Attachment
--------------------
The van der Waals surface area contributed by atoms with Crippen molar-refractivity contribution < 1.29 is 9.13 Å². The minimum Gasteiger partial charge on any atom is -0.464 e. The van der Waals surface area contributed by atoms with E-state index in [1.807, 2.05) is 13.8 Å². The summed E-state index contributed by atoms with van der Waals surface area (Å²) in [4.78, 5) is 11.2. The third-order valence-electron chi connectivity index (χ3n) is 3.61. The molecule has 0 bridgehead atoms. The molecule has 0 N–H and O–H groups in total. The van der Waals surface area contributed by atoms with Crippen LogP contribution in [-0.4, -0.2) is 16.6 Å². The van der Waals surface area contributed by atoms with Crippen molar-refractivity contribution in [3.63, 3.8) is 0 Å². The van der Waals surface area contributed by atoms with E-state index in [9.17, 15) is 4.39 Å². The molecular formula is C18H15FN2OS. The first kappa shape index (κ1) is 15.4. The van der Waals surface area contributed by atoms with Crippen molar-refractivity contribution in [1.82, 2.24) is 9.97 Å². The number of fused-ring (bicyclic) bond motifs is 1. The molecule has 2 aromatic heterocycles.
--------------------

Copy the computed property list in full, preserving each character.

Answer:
The van der Waals surface area contributed by atoms with Crippen molar-refractivity contribution < 1.29 is 9.13 Å². The minimum Gasteiger partial charge on any atom is -0.464 e. The van der Waals surface area contributed by atoms with E-state index in [1.807, 2.05) is 13.8 Å². The summed E-state index contributed by atoms with van der Waals surface area (Å²) in [4.78, 5) is 11.2. The third-order valence-electron chi connectivity index (χ3n) is 3.61. The molecule has 0 bridgehead atoms. The molecule has 0 N–H and O–H groups in total. The van der Waals surface area contributed by atoms with Crippen LogP contribution in [-0.4, -0.2) is 16.6 Å². The van der Waals surface area contributed by atoms with Crippen molar-refractivity contribution in [3.63, 3.8) is 0 Å². The van der Waals surface area contributed by atoms with E-state index in [9.17, 15) is 4.39 Å². The molecular formula is C18H15FN2OS. The first kappa shape index (κ1) is 15.4. The van der Waals surface area contributed by atoms with Crippen molar-refractivity contribution in [1.82, 2.24) is 9.97 Å². The number of fused-ring (bicyclic) bond motifs is 1. The molecule has 2 aromatic heterocycles.